TODAY’S screening of Parkway Drive, an eponymous documentary about the Byron Bay band, will pay tribute to the film’s co-producer Dylan Kane Etherington.
The 22-year-old Byron Bay resident has been missing, feared drowned, since February 22 when he was last seen jumping from an historic bridge in Mostar, Bosnia.
The bridge is a popular destination for extreme sports enthusiasts.
Ben Gordon, drummer with Parkway Drive and co-producer of the film, said its screening at 4.30pm at the Byron Bay Film Festival in the Community Centre theatre will give filmgoers a glimpse into Dylan’s extraordinary talent and creativity.
“Dylan was so much more than a co-producer on this film,” MrGordon said. “Basically it was just Dylan and me.
“We had no movie experience or education, apart from shooting some surfing movies. Dylan moved into my house for six months and we made the film. We just learnt as we went along.
“The film wouldn’t be the movie it is without Dylan.”
Mr Gordon plans to pay tribute to his missing friend at this evening’s event.
“I wasn’t going to speak originally,” he said.
“But when this happened I decided I would. I’m just going to talk about Dylan and dedicate the movie to him.
“In a way, this movie is going to be his legacy. It’s the last big thing he worked on. He actually had his camera with him when he was travelling, and he was planning to make a travel documentary.
“He was going to drive from Europe, through Afghanistan, to India, and document the trip, but that isn’t going to happen now. Now Parkway Drive will be his creative legacy.”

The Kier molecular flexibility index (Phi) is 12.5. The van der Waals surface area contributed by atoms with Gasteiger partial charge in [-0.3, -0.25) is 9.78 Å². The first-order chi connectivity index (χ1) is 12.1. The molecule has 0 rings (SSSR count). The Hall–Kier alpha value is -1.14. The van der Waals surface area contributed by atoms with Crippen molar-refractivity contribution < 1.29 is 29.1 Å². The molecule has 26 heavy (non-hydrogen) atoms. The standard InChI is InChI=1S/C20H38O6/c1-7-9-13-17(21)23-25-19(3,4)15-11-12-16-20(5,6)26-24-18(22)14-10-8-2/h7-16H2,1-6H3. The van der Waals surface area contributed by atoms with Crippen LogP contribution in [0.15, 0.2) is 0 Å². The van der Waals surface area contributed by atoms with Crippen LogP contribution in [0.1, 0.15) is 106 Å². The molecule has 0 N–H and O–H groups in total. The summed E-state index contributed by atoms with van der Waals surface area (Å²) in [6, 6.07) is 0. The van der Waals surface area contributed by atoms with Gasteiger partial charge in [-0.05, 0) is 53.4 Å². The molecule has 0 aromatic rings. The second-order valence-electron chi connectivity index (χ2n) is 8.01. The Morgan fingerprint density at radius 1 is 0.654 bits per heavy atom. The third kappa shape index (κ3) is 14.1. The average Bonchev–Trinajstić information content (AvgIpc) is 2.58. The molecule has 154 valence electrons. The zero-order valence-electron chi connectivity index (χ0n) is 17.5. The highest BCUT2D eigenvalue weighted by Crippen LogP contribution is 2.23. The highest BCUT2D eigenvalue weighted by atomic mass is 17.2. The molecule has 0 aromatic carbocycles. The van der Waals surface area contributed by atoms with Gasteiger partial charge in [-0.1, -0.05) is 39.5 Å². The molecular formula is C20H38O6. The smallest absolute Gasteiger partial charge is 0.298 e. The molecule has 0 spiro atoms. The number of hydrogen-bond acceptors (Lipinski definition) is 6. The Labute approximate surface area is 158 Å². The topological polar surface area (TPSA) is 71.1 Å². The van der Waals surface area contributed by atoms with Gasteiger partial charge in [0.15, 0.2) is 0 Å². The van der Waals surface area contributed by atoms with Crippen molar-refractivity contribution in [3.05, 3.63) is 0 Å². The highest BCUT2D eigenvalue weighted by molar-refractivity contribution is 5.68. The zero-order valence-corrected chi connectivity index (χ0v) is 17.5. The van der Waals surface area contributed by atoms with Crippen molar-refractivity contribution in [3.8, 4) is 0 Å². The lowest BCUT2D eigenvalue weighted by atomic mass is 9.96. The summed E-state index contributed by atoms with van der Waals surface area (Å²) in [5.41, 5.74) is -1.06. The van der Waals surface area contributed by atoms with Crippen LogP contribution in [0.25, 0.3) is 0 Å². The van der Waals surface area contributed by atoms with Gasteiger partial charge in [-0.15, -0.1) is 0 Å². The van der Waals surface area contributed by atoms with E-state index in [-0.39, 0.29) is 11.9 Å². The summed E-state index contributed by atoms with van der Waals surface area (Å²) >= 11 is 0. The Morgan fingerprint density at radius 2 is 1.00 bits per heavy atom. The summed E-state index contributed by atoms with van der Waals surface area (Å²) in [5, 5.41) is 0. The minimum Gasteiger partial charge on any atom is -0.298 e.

Although Dylan’s body has yet to be found, hope for his survival has all but gone.
“I hate to say it, but there really isn’t any hope,” Mr Gordon said, adding that Dylan’s parents were returning from Bosnia this weekend.
“Even if by some miracle he hadn’t drowned, with those frozen waters he just couldn’t survive it.”
Swollen rivers and bad weather has hampered Bosnian authorities searching for Dylan.
The icy, swollen Neretva River had risen 10 metres at the time of Dylan’s disappearance, drastically increasing the search area.
Meanwhile, the BBFF opened last night with a red carpet gala attended by Minister for the Arts Virginia Judge who said the festival was a great example of the kind of creative enterprise the State needs.
“In just four years the festival has expanded from a modest local fund-raising initiative to a world class film extravaganza,” she said.
Film festival – weekend highlights
Family Friendly Short Films, 10.45am, $6.50.
Miracle Fish, director Luke Doolan’s tale of a boy who wishes the world would go away, and then wakes to find his dream may have come true, has been nominated for a 2010 Academy Award for Best Short Film. Screening as part of Session 6, tonight at 7.30. $11/$13.50.
Contact, a documentary about one of the most extraordinary pieces of historical footage: The moment when a group of Martu women and children walk from their nomadic existence in the desert into European modernity. Screening as part of Session 9, Sunday, 4pm. $9/$11
More details at www.bbff.com.au